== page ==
Various social, political, and economic conditions led to the French Revolution. These conditions included dissatisfaction among the lower and middle classes, interest in new ideas about government, and financial problems caused by the costs of wars.
Legal divisions among social groups or the three estates had led to much discontent. Members of the clergy made up the first estate, nobles the second, and the rest of the people the third. The third estate was the largest and included the peasants as well as the working people of the cities and a large and prosperous middle class. This third estate resented the certain advantages of the first two. The clergy and nobles were exempt for paying tax, as the peasants generated most of France’s tax revenue.
The revolution was significant in the way it brought about new ideas about government challenged France’s absolute monarchy. Under this system, the king had ultimate authority. He governed under the divine right. However during the 1700s philosophers raised new ideas about freedom and government. Some of these thinkers, including Jean-Jacques Rousseau, suggested that the right to govern came from the people. Denis Richards in Modern Europe 1789-1945, provides a good summing up of the monarchy and France: ‘France’s destiny rested in the hands of a King who was too weak-minded to be stable and a Queen who was too strong-minded to be sensible.’
The financial crisis developed because France had gone deeply into debt to finance fighting in the Seven Years’ War (1756-1763) and the American Revolution (1775-1783). By 1788, the government was almost bankrupt. The King Louis XVI unwillingly agreed to hold a meeting of the Estates-General to discuss either raising taxes or borrowing more money.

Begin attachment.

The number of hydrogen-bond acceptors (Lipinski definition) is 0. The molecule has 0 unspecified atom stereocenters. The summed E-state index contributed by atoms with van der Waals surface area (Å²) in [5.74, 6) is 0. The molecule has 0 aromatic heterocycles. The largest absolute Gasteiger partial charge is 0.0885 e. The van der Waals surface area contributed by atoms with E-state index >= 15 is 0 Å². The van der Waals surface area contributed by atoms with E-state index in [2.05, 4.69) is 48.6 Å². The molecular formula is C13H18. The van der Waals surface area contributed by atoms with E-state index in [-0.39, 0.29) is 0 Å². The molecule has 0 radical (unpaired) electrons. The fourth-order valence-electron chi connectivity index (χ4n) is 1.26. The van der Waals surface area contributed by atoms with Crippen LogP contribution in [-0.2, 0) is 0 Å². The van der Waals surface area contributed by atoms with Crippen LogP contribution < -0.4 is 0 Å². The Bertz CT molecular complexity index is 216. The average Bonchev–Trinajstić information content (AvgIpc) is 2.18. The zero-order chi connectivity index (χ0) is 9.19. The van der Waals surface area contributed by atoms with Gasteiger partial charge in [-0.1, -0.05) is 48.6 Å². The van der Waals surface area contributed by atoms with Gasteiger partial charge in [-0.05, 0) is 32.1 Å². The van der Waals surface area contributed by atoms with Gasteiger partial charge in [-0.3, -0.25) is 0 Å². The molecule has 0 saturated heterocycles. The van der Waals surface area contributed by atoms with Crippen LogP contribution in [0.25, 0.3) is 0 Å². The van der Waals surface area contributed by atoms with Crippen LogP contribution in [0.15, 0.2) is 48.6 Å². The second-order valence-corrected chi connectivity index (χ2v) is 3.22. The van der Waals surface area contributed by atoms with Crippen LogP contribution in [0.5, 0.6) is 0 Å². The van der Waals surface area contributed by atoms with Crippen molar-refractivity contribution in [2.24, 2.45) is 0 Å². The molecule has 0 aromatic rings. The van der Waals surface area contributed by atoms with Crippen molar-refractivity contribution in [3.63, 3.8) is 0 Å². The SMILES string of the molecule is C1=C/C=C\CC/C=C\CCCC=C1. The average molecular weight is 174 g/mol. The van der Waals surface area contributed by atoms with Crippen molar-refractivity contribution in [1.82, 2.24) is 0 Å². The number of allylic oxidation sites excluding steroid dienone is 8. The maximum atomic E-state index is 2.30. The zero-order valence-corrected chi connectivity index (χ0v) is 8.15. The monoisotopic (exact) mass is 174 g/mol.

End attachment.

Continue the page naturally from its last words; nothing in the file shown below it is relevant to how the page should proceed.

The Estates-General opened on May 5, 1789, at Versailles, near Paris. The third estate dominated the representative pool. They wanted all estates to merge into one national assembly and each representative have one vote. They also wanted the Estates-General to write a constitution. Louis XVI and most delegates refused the demands of the third estate. In June 1789, the representatives of the third estate declared themselves the National Assembly of France. The King allowed this Assembly but at the same time began to gather troops to break up them. The people of France also took action, as they rushed to the Bastille on July 14, 1789, believing they would find arms and ammunition to defend themselves against the king’s army. The uprisings in town and countryside saved the National Assembly from being disbanded by the king.
In August 1789, the Assembly adopted the Decrees August 4 and the Declaration of the Rights of Man and of the Citizen. The declaration was important and significant as it guaranteed the same basic rights to all citizens, including “liberty, property, security, and resistance to oppression” as well as a representative government. The Assembly later drafted a...